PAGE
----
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How Gut Health Affects Sleep Quality + How To Enhance Both

Abby Moore
May 5, 2021
Abby Moore
mbg Nutrition & Health Writer
By Abby Moore
mbg Nutrition & Health Writer
Abby Moore is an editorial operations manager at mindbodygreen. She earned a B.A. in Journalism from The University of Texas at Austin and has previously written for Tribeza magazine.
The surprising way your gut health impacts sleep and what to do
Image by fizkes / iStock
May 5, 2021

Sleep and gut health issues are a lot like the chicken and the egg: It's hard to tell which came first. While suboptimal sleep can certainly lead to digestive needs, the opposite can also be true. To learn more about the surprising way gut health affects sleep—and how to enhance both—mbg looked into the research and chatted with sleep experts and functional medicine doctors. Here's what we found.

How gut health affects sleep. 

From a superficial standpoint, it can seem like the gut is only in charge of eating, digesting, and absorbing nutrients—but as any functional medicine expert will tell you, this complex organ plays a much larger role in the body. The microbes that live in the gut have a direct line of communication with the brain (called the gut-brain axis1), and they produce neurotransmitters, which influence sleep, mood, and more. 

According to a study that researched the role of the gut microbiome in sleep health, our circadian rhythm, and mood, one of those neurotransmitters, called GABA (or gamma-aminobutyric acid), is secreted by two types of bacteria in the microbiome2: Lactobacillus and Bifidobacterium.

"GABA enables the body and mind to relax, fall asleep, and sleep soundly throughout the night," clinical psychologist and board-certified sleep specialist Michael J. Breus, Ph.D., previously told mbg. According to the study, inadequate expression of GABA has been linked to suboptimal sleep and mood3.

Another neurotransmitter that is secreted by the gut and plays a role in sleep is melatonin. In fact, "the gut contains at least 400 times more melatonin4 than the pineal gland," says a study published in the World Journal of Gastroenterology. Melatonin tells your brain that it's time to go to sleep—which is an essential step in the bedtime process.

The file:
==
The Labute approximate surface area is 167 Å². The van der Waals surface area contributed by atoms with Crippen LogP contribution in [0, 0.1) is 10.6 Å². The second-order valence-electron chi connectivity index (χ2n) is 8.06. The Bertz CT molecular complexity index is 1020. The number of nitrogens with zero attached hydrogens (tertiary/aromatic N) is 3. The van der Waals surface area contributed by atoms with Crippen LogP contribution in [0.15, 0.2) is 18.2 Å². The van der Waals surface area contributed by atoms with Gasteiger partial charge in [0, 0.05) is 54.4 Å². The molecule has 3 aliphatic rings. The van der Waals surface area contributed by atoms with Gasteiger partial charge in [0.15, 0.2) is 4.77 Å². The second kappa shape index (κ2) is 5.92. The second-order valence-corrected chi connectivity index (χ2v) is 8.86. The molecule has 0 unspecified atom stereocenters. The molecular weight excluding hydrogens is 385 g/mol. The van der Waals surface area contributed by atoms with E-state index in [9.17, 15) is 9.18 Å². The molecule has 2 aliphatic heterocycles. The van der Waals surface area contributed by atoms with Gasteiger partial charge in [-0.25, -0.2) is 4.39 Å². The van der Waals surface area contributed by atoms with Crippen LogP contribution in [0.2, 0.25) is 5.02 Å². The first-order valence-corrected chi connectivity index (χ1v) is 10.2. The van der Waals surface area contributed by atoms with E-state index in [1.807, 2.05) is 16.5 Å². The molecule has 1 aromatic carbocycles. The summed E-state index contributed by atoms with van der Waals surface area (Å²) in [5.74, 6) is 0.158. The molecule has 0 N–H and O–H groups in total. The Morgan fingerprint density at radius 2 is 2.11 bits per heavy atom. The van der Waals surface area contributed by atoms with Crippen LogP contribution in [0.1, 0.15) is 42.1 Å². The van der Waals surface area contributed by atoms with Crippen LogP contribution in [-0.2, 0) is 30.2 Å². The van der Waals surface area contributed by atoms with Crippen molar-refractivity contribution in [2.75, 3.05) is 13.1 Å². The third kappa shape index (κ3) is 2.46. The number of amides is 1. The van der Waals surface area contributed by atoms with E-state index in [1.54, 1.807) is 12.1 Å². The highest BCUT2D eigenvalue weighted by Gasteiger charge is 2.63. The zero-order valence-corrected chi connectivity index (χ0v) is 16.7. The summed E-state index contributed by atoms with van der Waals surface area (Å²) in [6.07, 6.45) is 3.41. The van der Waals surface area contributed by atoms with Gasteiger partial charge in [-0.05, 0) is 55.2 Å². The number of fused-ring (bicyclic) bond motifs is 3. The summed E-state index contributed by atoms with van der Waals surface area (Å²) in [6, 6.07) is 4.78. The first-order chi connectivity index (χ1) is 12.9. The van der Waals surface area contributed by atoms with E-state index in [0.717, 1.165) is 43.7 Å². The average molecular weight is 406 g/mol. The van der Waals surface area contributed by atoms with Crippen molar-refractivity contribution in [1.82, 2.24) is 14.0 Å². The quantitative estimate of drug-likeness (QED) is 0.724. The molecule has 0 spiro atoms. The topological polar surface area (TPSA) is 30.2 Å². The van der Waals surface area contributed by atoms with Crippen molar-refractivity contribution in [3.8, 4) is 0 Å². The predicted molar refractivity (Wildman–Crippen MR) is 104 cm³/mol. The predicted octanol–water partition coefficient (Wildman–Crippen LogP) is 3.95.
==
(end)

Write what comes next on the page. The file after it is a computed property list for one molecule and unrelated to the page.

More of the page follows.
How to support a healthy gut and sleep. 

Because these neurotransmitters—which directly affect sleep—are secreted in the gut, maintaining a healthy gut microbiome might enhance sleep quality.* Here are a few expert-backed ways to support gut health:*


Take a probiotic supplement. 

Probiotic supplements help to diversify the gut, which maintains or restores balance in the microbiome,* integrative medicine doctor Bindiya Gandhi, M.D., previously told mbg. "If the goal is to have a healthy gastrointestinal (GI) tract and overall immune system, you want to make sure you're constantly taking good-quality probiotics," she said.*

On top of supporting overall gut health, one study of healthy individuals found that those who took probiotic supplements for six weeks experienced enhanced sleep quality over time5, compared to those taking a placebo.*


Eat a diverse range of fiber-rich foods.

Another way to support a healthy gut is to eat plenty of diverse fiber-rich foods. As gastroenterologist Will Bulsiewicz, M.D., MSCI, once explained: The microbes that live in our gut are picky eaters. "They only like the fiber from specific foods," he said. 

In order to feed them optimally, it's important to make sure we're getting a good mix of soluble and insoluble fibers from a wide range of fruits, veggies, legumes, and whole grains. Here: four foods a GI doctor swears by for fueling your microbes.


Establish a nightly routine. 

As mentioned before, an unhealthy gut can contribute to suboptimal sleep, but poor sleep can also play a role in gut imbalance and the integrity of our intestinal lining. "Sleepless nights throw off your gut rhythm by adversely affecting the balance of favorable and unfavorable bacteria6 and compromising the gut wall," board-certified internist Vincent Pedre, M.D., writes for mbg. 

By establishing a calming nightly routine (think putting away your phone, taking a soothing bath, or listening to music before bed), you may enhance your sleep hygiene and gut health along with it.

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Abby Moore author page.
Abby Moore
mbg Nutrition & Health Writer

Abby Moore is an editorial operations manager at mindbodygreen. She earned a B.A. in Journalism from The University of Texas at Austin and has previously written for Tribeza magazine. She has covered topics ranging from regenerative agriculture to celebrity entrepreneurship. Moore worked on the copywriting and marketing team at Siete Family Foods before moving to New York.